China Trip May~June 2013

June 5

Breakfast at the chalet is heavy on fried starch, the dining area is also the family kitchen, we eat with them. It’s very homey. Bruce has booked a taxi for me today to go to the mountain. After a pit stop in the town proper to pick up water and lunch we start north. The plain is flat with a very gentle rise, to our left magnificent views of this mountain range. Eight km brings us to the park entrance, I pay the fee. Then a short drive and we’re parked, I have no idea what happens now. My confusion is evident, the driver pulls out his cell and we use Bruce as our intermediary. I’m to buy tickets somewhere then buses will take me onward. No matter. I’m already enthralled. Huge patches of Roscoea xxx are at their peak of flower, coming up in the grass along the walkway, mostly purple with a smattering of yellow. I’m down on my knees. Coming up around them, Arisaema xxx. Ligularia xxx is new to me, a local endemic, it’s wonderful, the leaves have a heavy silver indument on the bottom. It’s a weed bordering the parking lot, I assume the yak don’t eat them. I think my driver is now giving me the eye, so I plunge along the pathway, eventually coming to the ticket booths. These are apart from the central rotunda. There appear to be 3 areas to go to, I’m unable to ask which might suit me best so I pick the closest, a tram up to the southernmost glacier in the northern hemisphere. Them back to the central rotunda, I wait for a while in the area with an English sign that states, ‘ Wait Here’ , slowly concluding that this is not the bus pickup area. A walk through the rotunda brings me to the lineups that are obviously for the buses. This time the drive climbs rapidly, at breakneck speed we whizz past deciduous forests whose flowering understory consists of what I think was Rhodoendron yunnanense and R. decorum. At 3100 m we’re deposited at the lift entrance, several buildings with all manner of merchandising happening. The day is clear, the tram pulls us in one go to the foot of the glacier at 4600 m. Below me I can clearly see a trail, several locals are hiking up the mountain obviously harvesting something. We sail past several fields of a prostrate Rhododendron with enormous white flowers, perhaps xxxxx. It clings to very steep scree. I’d much rather be down there. Only the very earliest of plants are beginning to leaf out at the terminus, there are a couple small flat Anthopogon type rRhododendrons not yet breaking. Then up a km of steps, looking back from the top there’s a continual snake of people, like some great march. The glacier is a stones throw from the viewing platform, pristine white, unlike so many of the muddy ones I’ve seen. I have noodles on my return, then elude security and hoof into the woods. As has been the case throughout the trip, I have no clue when the last bus run happens or how long the taxi driver will wait. Even my short exploration reveals a host of great things. Perhaps the best is a colony of heavily patterned Arisama.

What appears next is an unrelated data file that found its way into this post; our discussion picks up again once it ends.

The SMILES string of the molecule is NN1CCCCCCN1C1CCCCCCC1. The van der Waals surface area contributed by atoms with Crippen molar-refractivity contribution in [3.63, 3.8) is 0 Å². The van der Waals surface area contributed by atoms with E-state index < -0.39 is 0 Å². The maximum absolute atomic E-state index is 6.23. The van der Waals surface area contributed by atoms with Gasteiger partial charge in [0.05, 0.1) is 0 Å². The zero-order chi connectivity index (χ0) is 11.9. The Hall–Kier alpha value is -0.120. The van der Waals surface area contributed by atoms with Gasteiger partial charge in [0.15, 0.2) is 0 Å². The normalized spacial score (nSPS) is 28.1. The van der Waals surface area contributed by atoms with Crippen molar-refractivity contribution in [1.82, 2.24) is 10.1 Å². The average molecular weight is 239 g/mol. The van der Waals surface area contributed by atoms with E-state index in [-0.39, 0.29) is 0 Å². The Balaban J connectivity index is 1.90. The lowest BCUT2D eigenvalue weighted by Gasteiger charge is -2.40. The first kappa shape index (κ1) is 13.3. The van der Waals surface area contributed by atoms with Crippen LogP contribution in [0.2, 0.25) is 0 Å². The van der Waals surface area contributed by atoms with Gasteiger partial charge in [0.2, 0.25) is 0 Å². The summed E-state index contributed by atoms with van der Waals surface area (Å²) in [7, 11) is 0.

June 6

Quan China
Days of rain. Hours stuck in road repairs. Bleeding leech bites. Rats scrambling about your hut. Dishonest guides. Food of questionable origin. Nasty privies. Dangerous bridges. Lost. Food poisoning. I’ve seen a lot of talks on botanical expeditions through China, all feature of significant subset of these discomforts, a few manage to work in all and more. I had hit every temperate Asian country I could, each with its own brilliant flora and culture. But each was an excuse for where I really wanted to go, western China. But a tour group didn’t seem my style, being handheld removes so much of the adventure, the sense of discovery. But from what I had seen, it seemed the only safe solution. The problem was, I like to travel at mine own pace, poke about, I’m an independent sort.m China has long been at the top of my destination list, avoided only because every talk I had ever seen on travel through Yunnan focused on difficult travel trough atrocious conditions, requiring guides , drivers and leech repellant. But my partner had decided to visit his parents in the northern city of Chenyang after 3 years absence, it seemed as good as an excuse as any, I would go to Yunnan and we would meet midway through . I would have to join one of the botanical tour groups that go I would go to yunnan, we would meet there midway through the trip
I assume

June 7

village taxi north of shuhe😘
Today Bruce has booked another day taxi. Quan has taught me the phrase for ‘stop the Taxi’ and it’s been explained to the driver that I will to all appearances randomly scream out this phrase during our drive to Xxx, a village on the leeward side of Jade Dragon Snow Mountain. I’m told the lifts of 2 days prior were sited on the opposite side of the mountain after the people here had lustily objected to the potential for that development to ruin their view. There is also a horticultural research station, partnered with Kew, along this route.
June 8

bicycle rain

June 9

fly to chengdu hot pot

Du Fu (Wade-Giles: Tu Fu; Chinese: 杜甫; pinyin: Dù Fǔ; 712 – 770) was a prominent Chinese poet of the Tang dynasty. Along with Li Bai (Li Bo), he is frequently called the greatest of the Chinese poets.[1] His greatest ambition was to serve his country as a successful civil servant, but he proved unable to make the necessary accommodations. His life, like the whole country, was devastated by the An Lushan Rebellion of 755, and his last 15 years were a time of almost constant unrest.
Du Fu’s Thatched Cottage (Chinese: 杜甫草堂; pinyin: Dù Fǔ Cǎo Táng) is a 24-acre (97,000 m2) park and museum in honour of the Tang Dynasty poet Du Fu at the western outskirts of Chengdu, adjacent to the Huanhua Xi, (Flower Rinsing Creek). In 1961 the Chinese government established Du Fu Cao Tang as a National Heritage site.
June 10

chengdu botanic gardens
June 13, 2013
Chengdu to vancouver

arrives 😍